How scary is threat to Ukraine's Zaporizhzhia nuclear plant?

Even if the reactors themselves are well protected against damage, the cooling systems rely on exterior pipeline connections. The backup diesel generators, electrical substations and control rooms, moreover, feature only moderate protection

By: Andrii Chubyk, associate expert of the Centre for Global Studies Stratgey XXI, 

Original article was first published at EuObserver site 


Russia has launched targeted assaults deploying heavy weaponry against nuclear facilities in Ukraine. The Kremlin's use of nuclear power plants as part of its military tactics abhorrently contradicts international humanitarian law. It is apparent that Russia has employed the facilities as warehouses for its military supplies and as 'safe' corridors for its troops in a callous calculation that the sensitive nature of the sites render them immune from Ukrainian counterattacks.

Moscow's behaviour rather resembles that of a terrorist.

The recent shelling of Zaporizhizhia nuclear power plant (NPP) was not merely a sporadic attack but rather underscored the direct threat of nuclear reactor destruction. Given absent control of the site and its nuclear fuel assemblies, the possibility is left open for Russia via irregular mercenaries, like the Wagner Group, to use the situation to extort the entire democratic world.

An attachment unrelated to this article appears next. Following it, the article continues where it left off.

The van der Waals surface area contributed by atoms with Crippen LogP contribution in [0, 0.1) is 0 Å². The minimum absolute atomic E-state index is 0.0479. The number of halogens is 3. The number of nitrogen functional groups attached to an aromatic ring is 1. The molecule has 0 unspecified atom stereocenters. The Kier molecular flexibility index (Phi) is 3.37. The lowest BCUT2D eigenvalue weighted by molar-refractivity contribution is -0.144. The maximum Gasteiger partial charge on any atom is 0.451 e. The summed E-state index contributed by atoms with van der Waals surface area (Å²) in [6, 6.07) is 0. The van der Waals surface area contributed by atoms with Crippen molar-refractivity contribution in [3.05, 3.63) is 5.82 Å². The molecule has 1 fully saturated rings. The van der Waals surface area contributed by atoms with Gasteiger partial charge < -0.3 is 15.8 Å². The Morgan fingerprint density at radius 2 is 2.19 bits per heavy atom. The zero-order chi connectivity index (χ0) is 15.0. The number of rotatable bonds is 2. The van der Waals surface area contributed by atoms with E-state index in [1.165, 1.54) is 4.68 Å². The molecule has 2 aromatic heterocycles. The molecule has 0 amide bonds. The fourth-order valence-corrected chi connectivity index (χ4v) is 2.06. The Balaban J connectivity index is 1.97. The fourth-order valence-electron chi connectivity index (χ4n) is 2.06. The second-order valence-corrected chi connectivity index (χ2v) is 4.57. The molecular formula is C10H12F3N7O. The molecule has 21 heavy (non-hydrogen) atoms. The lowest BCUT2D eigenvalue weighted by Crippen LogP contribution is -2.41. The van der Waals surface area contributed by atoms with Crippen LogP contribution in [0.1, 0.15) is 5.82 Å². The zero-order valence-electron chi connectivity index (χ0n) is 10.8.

While some experts have played down the risks of a disaster concerning nuclear facilities in Ukraine amid the ongoing conflict, these assessments understate the threat.

Ukrainian and international militaries, nuclear experts and the International Atomic Energy Agency (IAEA) have not sufficiently factored in the possibility that Russia could wilfully deploy troops in near proximity of the nuclear facilities and/or threaten reactor destruction to blackmail Ukraine and the democratic world like the worst terrorist.

On 3 March 2022, Russian troops repeatedly used heavy weapons (armoured vehicles and tanks) to attack the infrastructure of working reactors, the administrative building and the training centre at the Zaporizhzhia NPP.

The evidence that soon after emerged diverged from early comments by the IAEA that had acknowledged the gravity of the assault but emphasised that the action took place away from the reactors.

Even if the reactors themselves are well protected against damage, the cooling systems rely on exterior pipeline connections. The backup diesel generators, electrical substations and control rooms, moreover, feature only moderate protection.

And the mining of access routes, and the unpredictable behaviour of Russian troops based there, further undermine the ability of officials and experts to react adequately to possible emergencies and accidents at the Zaporizhzhia NPP and organise the evacuation of local inhabitants.

Following its occupation of the site, Russia has indeed deployed mines in the area, stationed numerous troops armed with heavy weapons at the plant and brought a group of Rosatom specialists to the NPP.

The Kremlin claims that the facility belongs to Rosatom and consequently must operate in accordance with Rosatom decrees.

Ukrainian staff remain at the plant and continue to ensure its safe operation, maintenance and monitoring. Ukraine's nuclear power operator has also restored its link to the surveillance systems of the facility and kept producing electricity in the United Energy System of Ukraine.

Five scenarios